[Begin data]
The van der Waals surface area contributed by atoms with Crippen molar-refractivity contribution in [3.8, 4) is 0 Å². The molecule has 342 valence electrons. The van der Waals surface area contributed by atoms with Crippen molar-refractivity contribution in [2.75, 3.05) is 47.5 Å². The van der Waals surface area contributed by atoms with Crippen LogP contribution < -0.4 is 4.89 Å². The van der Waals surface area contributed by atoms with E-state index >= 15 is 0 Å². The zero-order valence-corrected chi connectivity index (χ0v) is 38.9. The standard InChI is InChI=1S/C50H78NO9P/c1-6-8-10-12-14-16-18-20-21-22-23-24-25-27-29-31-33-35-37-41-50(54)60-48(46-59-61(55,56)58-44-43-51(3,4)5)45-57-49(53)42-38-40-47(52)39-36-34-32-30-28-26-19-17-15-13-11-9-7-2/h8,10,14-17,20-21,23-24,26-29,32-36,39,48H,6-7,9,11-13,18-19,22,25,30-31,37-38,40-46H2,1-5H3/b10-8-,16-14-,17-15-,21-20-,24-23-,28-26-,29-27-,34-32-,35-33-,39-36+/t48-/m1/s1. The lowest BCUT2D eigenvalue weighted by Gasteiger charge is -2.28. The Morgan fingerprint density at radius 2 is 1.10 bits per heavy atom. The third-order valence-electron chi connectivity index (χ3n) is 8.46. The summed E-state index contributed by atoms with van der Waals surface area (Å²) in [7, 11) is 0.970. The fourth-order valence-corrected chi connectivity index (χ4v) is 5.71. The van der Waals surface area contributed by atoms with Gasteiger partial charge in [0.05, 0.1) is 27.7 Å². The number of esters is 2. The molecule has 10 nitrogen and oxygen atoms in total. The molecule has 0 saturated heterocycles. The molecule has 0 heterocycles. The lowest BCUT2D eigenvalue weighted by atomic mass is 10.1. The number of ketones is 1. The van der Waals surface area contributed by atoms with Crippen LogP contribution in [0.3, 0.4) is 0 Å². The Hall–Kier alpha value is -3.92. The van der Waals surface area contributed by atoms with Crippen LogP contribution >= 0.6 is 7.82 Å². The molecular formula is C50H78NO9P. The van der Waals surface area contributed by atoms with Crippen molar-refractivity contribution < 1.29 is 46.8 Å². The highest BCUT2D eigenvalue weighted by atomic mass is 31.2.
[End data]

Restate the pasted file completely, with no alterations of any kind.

The van der Waals surface area contributed by atoms with Crippen molar-refractivity contribution in [3.8, 4) is 0 Å². The molecule has 342 valence electrons. The van der Waals surface area contributed by atoms with Crippen molar-refractivity contribution in [2.75, 3.05) is 47.5 Å². The van der Waals surface area contributed by atoms with Crippen LogP contribution < -0.4 is 4.89 Å². The van der Waals surface area contributed by atoms with E-state index >= 15 is 0 Å². The zero-order valence-corrected chi connectivity index (χ0v) is 38.9. The standard InChI is InChI=1S/C50H78NO9P/c1-6-8-10-12-14-16-18-20-21-22-23-24-25-27-29-31-33-35-37-41-50(54)60-48(46-59-61(55,56)58-44-43-51(3,4)5)45-57-49(53)42-38-40-47(52)39-36-34-32-30-28-26-19-17-15-13-11-9-7-2/h8,10,14-17,20-21,23-24,26-29,32-36,39,48H,6-7,9,11-13,18-19,22,25,30-31,37-38,40-46H2,1-5H3/b10-8-,16-14-,17-15-,21-20-,24-23-,28-26-,29-27-,34-32-,35-33-,39-36+/t48-/m1/s1. The lowest BCUT2D eigenvalue weighted by Gasteiger charge is -2.28. The Morgan fingerprint density at radius 2 is 1.10 bits per heavy atom. The third-order valence-electron chi connectivity index (χ3n) is 8.46. The summed E-state index contributed by atoms with van der Waals surface area (Å²) in [7, 11) is 0.970. The fourth-order valence-corrected chi connectivity index (χ4v) is 5.71. The van der Waals surface area contributed by atoms with Gasteiger partial charge in [0.05, 0.1) is 27.7 Å². The number of esters is 2. The molecule has 10 nitrogen and oxygen atoms in total. The molecule has 0 saturated heterocycles. The molecule has 0 heterocycles. The lowest BCUT2D eigenvalue weighted by atomic mass is 10.1. The number of ketones is 1. The van der Waals surface area contributed by atoms with Crippen LogP contribution in [0.3, 0.4) is 0 Å². The Hall–Kier alpha value is -3.92. The van der Waals surface area contributed by atoms with Crippen LogP contribution >= 0.6 is 7.82 Å². The molecular formula is C50H78NO9P. The van der Waals surface area contributed by atoms with Crippen molar-refractivity contribution < 1.29 is 46.8 Å². The highest BCUT2D eigenvalue weighted by atomic mass is 31.2.